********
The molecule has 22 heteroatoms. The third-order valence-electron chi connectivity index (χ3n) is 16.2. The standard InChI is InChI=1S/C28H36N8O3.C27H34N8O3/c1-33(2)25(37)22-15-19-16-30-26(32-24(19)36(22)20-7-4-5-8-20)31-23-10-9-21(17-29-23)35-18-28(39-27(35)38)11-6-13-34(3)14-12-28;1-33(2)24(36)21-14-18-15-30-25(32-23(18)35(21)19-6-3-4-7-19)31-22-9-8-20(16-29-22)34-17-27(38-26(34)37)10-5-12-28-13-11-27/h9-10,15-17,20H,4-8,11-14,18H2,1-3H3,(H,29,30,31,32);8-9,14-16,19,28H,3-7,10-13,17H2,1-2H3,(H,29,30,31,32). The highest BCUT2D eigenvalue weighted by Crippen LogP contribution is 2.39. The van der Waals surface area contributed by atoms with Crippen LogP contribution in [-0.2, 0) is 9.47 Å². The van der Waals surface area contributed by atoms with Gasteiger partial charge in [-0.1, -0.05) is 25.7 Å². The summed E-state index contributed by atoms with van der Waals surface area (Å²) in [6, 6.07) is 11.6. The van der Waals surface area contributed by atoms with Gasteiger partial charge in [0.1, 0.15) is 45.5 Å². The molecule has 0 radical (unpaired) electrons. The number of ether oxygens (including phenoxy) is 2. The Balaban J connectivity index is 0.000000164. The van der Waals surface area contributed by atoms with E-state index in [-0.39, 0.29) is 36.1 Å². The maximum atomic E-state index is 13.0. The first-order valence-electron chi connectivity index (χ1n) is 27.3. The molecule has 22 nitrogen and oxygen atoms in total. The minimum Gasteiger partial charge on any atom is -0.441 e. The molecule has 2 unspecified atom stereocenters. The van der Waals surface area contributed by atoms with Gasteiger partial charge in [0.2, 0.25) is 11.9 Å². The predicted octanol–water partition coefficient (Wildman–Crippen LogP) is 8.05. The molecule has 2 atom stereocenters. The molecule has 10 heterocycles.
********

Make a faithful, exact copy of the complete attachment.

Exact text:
The molecule has 22 heteroatoms. The third-order valence-electron chi connectivity index (χ3n) is 16.2. The standard InChI is InChI=1S/C28H36N8O3.C27H34N8O3/c1-33(2)25(37)22-15-19-16-30-26(32-24(19)36(22)20-7-4-5-8-20)31-23-10-9-21(17-29-23)35-18-28(39-27(35)38)11-6-13-34(3)14-12-28;1-33(2)24(36)21-14-18-15-30-25(32-23(18)35(21)19-6-3-4-7-19)31-22-9-8-20(16-29-22)34-17-27(38-26(34)37)10-5-12-28-13-11-27/h9-10,15-17,20H,4-8,11-14,18H2,1-3H3,(H,29,30,31,32);8-9,14-16,19,28H,3-7,10-13,17H2,1-2H3,(H,29,30,31,32). The highest BCUT2D eigenvalue weighted by Crippen LogP contribution is 2.39. The van der Waals surface area contributed by atoms with Crippen LogP contribution in [-0.2, 0) is 9.47 Å². The van der Waals surface area contributed by atoms with Gasteiger partial charge in [-0.1, -0.05) is 25.7 Å². The summed E-state index contributed by atoms with van der Waals surface area (Å²) in [6, 6.07) is 11.6. The van der Waals surface area contributed by atoms with Gasteiger partial charge in [0.1, 0.15) is 45.5 Å². The molecule has 0 radical (unpaired) electrons. The number of ether oxygens (including phenoxy) is 2. The Balaban J connectivity index is 0.000000164. The van der Waals surface area contributed by atoms with E-state index in [-0.39, 0.29) is 36.1 Å². The maximum atomic E-state index is 13.0. The first-order valence-electron chi connectivity index (χ1n) is 27.3. The molecule has 22 nitrogen and oxygen atoms in total. The minimum Gasteiger partial charge on any atom is -0.441 e. The molecule has 2 unspecified atom stereocenters. The van der Waals surface area contributed by atoms with Gasteiger partial charge in [0.2, 0.25) is 11.9 Å². The predicted octanol–water partition coefficient (Wildman–Crippen LogP) is 8.05. The molecule has 2 atom stereocenters. The molecule has 10 heterocycles.